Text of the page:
Barron: I Applied for my Concealed Carry Permit Without Ever Touching a Gun


(Courtesy of Morgan Barron)

By Morgan Barron, Opinion Writer



As I searched for a seat in the crowded hotel meeting room, I looked around at the other students enrolled in the mandatory course. I passed a businessman muttering into his Bluetooth, a stooped Native American man walking with a beautifully carved cane, a mother fiddling with a keychain made by one of her children, a high school-aged couple whispering to each other and settled into a seat next to a woman with stickers of birds on her phone case. The assortment of people gathered was similar to the hodgepodge of strangers found on commuter trains and, despite what I thought were disqualifying political buttons on my backpack, I blended into the class. This should not have been surprising. With over 700,000 Utah concealed carry permits currently valid, it is reasonable students attending the required course to apply for a permit would range in age, gender, race and even political beliefs. Four hours later, after listening to stories of missing testicles and a few snide comments about California, I was fingerprinted, photographed and told to expect my concealed carry permit in the next 45 to 60 days. My concealed carry permit, officially issued on the one-year anniversary of the Parkland shooting, allows me to conceal carry almost anywhere in the state of Utah and in 36 other states around the nation. One minor detail — I have never held a gun before.

Utah has the best or worst concealed carry laws in the nation depending on who you ask. Many gun rights advocates will laud the accessibility and universality of the Utah permit, deeming it the “gold standard” for permits.  In fact, the Utah permit is so desirable that more than half of all permits currently valid were issued to non-residents who live in a state where their state-specific concealed carry permit is difficult to obtain, but the Utah permit is honored. The availability of Utah concealed carry permits can put potential holders and those around them at risk. However, anyone who has not received any firearms training will likely be unsuccessful defending themselves or others against an attacker.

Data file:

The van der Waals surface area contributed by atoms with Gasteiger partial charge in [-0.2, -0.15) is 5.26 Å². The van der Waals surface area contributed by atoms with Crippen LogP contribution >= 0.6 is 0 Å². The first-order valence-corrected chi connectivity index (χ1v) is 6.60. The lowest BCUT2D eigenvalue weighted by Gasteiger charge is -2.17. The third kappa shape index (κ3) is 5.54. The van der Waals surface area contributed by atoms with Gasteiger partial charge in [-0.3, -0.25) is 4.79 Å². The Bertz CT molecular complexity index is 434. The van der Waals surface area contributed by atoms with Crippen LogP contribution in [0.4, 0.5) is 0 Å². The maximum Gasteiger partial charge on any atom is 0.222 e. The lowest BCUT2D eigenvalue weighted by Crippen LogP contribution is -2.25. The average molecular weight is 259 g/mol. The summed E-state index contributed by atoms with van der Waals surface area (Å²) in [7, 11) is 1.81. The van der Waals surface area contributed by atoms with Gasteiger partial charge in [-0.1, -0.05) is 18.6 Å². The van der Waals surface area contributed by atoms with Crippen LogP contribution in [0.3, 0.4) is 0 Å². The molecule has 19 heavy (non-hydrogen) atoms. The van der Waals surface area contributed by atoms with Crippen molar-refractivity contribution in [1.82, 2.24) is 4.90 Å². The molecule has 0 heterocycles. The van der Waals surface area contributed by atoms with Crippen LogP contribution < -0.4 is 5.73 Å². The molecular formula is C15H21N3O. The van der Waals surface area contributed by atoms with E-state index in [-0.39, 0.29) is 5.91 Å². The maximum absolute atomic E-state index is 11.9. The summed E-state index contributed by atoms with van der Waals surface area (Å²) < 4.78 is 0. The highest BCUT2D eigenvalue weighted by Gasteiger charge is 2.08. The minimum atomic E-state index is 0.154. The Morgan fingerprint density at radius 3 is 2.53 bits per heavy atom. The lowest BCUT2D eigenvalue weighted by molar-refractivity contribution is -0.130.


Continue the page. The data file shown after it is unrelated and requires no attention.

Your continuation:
Accuracy with a firearm is dependent on training and practice, and in chaotic self-defense conditions, accuracy decreases exponentially. Even those with extensive training have limited accuracy off of the shooting range. A study showed officers from the New York Police Department, the nation’s largest, and one of the best-trained, police force, had an average hit rate of 18 percent during gunfights from 1998 to 2006. When people without any firearms experience are placed in a simulated active shooter environment, they perform poorly, often forgetting to take cover, accidentally shooting innocent bystanders and not shooting armed assailants until they are already under fire. While concealed carry permit holders are less likely to commit a crime than almost any other population, allowing untrained citizens to carry is still dangerous to a community.

“Why are you here?” The question just slipped out as I spoke to the woman next to me. My tone was not judgmental or curious. Instead, the words were urgent, I needed to know. She paused and then quietly told me that, as an ornithologist, she is often alone in remote places, studying birds making her vulnerable to physical attack — something many of her female colleagues have sadly experienced. While shooting with her brother, she realized she could confidently continue her research if she started carrying. Unlike me, this woman was familiar with guns, having even trained with a self-defense instructor. In her training, she has gained some experience shooting under pressure and where she planned on carrying, she would likely put no one except a potential attacker in harm’s way if she ever had to utilize her gun. As she spoke, I understood her need and respected the additional steps she took to truly be prepared to defend herself.

Self-defense is the most common reason for an American to own a gun. Yet, only 61 percent of gun owners have received any formal firearm training. Such a statistic which would be unheard of for car owners as we demand training and testing prior to issuing a driving license. While guns and vehicles are fundamentally different, there is a common argument that both guns and cars are tools which can be dangerous if mishandled. Therefore, it is logical to require similar training for concealed carry permit holders as drivers. Utah must redefine what a gold standard for concealed carry permits means — better protecting potential concealed carry holders and other Americans by requiring permit applicants to attend formal self-defense training and demonstrate their ability to utilize their firearm defensively.

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